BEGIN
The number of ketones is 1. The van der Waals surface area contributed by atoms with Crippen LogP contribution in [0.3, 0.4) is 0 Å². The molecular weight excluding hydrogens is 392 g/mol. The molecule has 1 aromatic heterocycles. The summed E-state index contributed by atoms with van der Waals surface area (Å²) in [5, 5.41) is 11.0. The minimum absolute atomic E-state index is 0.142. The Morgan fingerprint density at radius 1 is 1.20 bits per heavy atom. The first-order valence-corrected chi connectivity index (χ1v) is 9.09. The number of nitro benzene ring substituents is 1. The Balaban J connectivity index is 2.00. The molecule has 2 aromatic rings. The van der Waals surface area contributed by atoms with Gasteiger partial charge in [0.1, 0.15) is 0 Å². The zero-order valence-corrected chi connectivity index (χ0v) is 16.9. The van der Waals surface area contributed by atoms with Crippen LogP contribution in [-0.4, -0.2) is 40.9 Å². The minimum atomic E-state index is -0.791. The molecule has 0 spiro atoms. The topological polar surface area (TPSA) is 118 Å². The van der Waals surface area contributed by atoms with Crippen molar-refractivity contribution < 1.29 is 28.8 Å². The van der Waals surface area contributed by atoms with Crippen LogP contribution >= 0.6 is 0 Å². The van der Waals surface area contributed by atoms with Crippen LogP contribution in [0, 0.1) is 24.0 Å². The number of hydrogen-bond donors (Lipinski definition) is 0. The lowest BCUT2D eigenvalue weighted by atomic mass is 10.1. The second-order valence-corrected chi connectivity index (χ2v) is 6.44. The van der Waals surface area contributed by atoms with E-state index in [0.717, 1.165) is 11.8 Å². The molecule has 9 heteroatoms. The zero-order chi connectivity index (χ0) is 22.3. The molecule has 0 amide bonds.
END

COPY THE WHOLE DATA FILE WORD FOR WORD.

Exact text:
The number of ketones is 1. The van der Waals surface area contributed by atoms with Crippen LogP contribution in [0.3, 0.4) is 0 Å². The molecular weight excluding hydrogens is 392 g/mol. The molecule has 1 aromatic heterocycles. The summed E-state index contributed by atoms with van der Waals surface area (Å²) in [5, 5.41) is 11.0. The minimum absolute atomic E-state index is 0.142. The Morgan fingerprint density at radius 1 is 1.20 bits per heavy atom. The first-order valence-corrected chi connectivity index (χ1v) is 9.09. The number of nitro benzene ring substituents is 1. The Balaban J connectivity index is 2.00. The molecule has 2 aromatic rings. The van der Waals surface area contributed by atoms with Gasteiger partial charge in [0.1, 0.15) is 0 Å². The zero-order valence-corrected chi connectivity index (χ0v) is 16.9. The van der Waals surface area contributed by atoms with Crippen LogP contribution in [-0.4, -0.2) is 40.9 Å². The minimum atomic E-state index is -0.791. The molecule has 0 spiro atoms. The topological polar surface area (TPSA) is 118 Å². The van der Waals surface area contributed by atoms with Crippen molar-refractivity contribution < 1.29 is 28.8 Å². The van der Waals surface area contributed by atoms with Crippen LogP contribution >= 0.6 is 0 Å². The van der Waals surface area contributed by atoms with Crippen LogP contribution in [0, 0.1) is 24.0 Å². The number of hydrogen-bond donors (Lipinski definition) is 0. The lowest BCUT2D eigenvalue weighted by atomic mass is 10.1. The second-order valence-corrected chi connectivity index (χ2v) is 6.44. The van der Waals surface area contributed by atoms with E-state index in [0.717, 1.165) is 11.8 Å². The molecule has 9 heteroatoms. The zero-order chi connectivity index (χ0) is 22.3. The molecule has 0 amide bonds.